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21 June, 2001

And Here We Go……6/21/01

Happy Solstice!!! Today is the longest day of the year and it is the point where the Earth is tilted furthest toward the Sun. It is also the beginning of summer and the start of my trip across the country. How I got involved in this trip dates back to December when I read in the newspaper about a trip that was being proposed by two social studies teacher at the high school. The trip sounded rather interesting so the next day I found the two teachers in charge of the trip and volunteered to be the female chaperone to accompany them. Enough said in this story because the next several months was, at best, challenging and too long to write about now. Maybe some other time would be appropriate but for now, the trip.

We left Manchester High School today at 7:20 am and began driving west. There are 23 students ages 15 - 18, 2 chaperones-Rob Johnson, a police officer from the school and me, the trip organizer, Pat and the bus driver, Colin. Tomorrow, another chaperone, Bob Cooper, and student will meet us in Cleveland. This student is a senior and will graduate tonight. Coop and she will fly to Cleveland and meet up with us in the afternoon.

Today, the day is planned to be a driving day. It will take us approximately 12 hours to drive from Manchester to Cleveland. Our trip plan is to take Rt. 84 through Connecticut, Rt. 684 in New York, through New York City on Rt. 87 to Rt. 80. Route 80 transects the United States generally traveling the northern tier of the country. This is the route we'll take to Cleveland and Chicago. After that, we will begin traveling on a southwest trek toward our destination of Los Angeles. Sixteen days on the bus-ouch.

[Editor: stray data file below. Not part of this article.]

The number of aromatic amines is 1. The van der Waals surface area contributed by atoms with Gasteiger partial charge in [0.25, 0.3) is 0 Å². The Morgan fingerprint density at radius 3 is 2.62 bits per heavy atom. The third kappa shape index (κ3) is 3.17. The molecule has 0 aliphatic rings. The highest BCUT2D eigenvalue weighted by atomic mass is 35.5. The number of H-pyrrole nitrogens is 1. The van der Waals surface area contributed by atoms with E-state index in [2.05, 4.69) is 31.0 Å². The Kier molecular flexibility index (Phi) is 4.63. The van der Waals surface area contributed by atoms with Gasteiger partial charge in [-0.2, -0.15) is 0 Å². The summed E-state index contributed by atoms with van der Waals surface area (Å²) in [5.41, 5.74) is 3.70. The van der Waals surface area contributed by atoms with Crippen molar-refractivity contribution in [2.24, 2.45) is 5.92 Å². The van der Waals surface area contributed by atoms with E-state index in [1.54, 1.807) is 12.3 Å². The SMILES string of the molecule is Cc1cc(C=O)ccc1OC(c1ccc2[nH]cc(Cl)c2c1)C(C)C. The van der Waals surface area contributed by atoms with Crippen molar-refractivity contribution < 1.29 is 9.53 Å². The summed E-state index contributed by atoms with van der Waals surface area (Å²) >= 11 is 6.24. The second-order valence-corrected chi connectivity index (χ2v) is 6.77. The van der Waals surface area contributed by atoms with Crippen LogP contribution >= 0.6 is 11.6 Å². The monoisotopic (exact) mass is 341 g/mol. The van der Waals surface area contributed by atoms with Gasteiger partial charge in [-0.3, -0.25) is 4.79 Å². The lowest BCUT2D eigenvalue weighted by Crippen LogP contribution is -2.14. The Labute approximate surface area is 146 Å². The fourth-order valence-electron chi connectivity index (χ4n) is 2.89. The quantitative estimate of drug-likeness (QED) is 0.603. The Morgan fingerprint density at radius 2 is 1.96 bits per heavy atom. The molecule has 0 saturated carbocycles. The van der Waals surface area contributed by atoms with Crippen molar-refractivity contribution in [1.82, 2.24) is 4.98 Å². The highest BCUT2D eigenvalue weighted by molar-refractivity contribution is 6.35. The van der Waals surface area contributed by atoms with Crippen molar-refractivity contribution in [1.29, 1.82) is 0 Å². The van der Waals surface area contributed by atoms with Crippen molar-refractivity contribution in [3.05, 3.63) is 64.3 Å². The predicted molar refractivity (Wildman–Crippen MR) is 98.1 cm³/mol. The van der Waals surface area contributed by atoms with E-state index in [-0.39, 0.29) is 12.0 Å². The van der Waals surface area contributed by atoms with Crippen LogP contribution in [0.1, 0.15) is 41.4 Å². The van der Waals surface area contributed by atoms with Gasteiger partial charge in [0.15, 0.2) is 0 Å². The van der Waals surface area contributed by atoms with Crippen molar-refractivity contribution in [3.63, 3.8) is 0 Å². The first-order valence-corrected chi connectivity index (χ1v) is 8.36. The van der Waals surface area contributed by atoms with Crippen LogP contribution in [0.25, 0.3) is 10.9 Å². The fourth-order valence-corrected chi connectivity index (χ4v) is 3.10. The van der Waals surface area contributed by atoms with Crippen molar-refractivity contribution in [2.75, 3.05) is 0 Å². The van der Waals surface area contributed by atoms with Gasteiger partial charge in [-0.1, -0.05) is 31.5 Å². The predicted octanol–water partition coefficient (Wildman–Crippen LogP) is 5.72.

Once out of the populated regions of New York and New Jersey, the terrain begins to look a lot like Vermont. On the trek through Pennsylvania, we transit the Appalachian Mountains. The Appalachians are very undulating. The mountains are not tall, very similar to Vermont but more frequent. The rock type of these mountains is sedimentary, or as I can identify as we drive by. There is a folding appearance also. This is due to the several collisions that Proto-Africa made with Proto-North America during the Ordovician period approximately 270 million years ago. There are several places where highways are cut through the mountains called passes. We must travel over the passes and the vistas are spectacular. The state of Pennsylvania, at least via Rt. 80, has sprawling farms along the road side and many state forests. The drive is quite beautiful. The students do not seem care about the rock types or even the mountain ranges and beautiful sprawling farms. Their business is watching videos. There are many more miles to travel. I hope we don't see all the videos in the first several days of travel. It certainly will make Kansas more boring than it is already.

Next stop-Cleveland Ohio and the Hard Rock Café for dinner.

Ciao, Cathi

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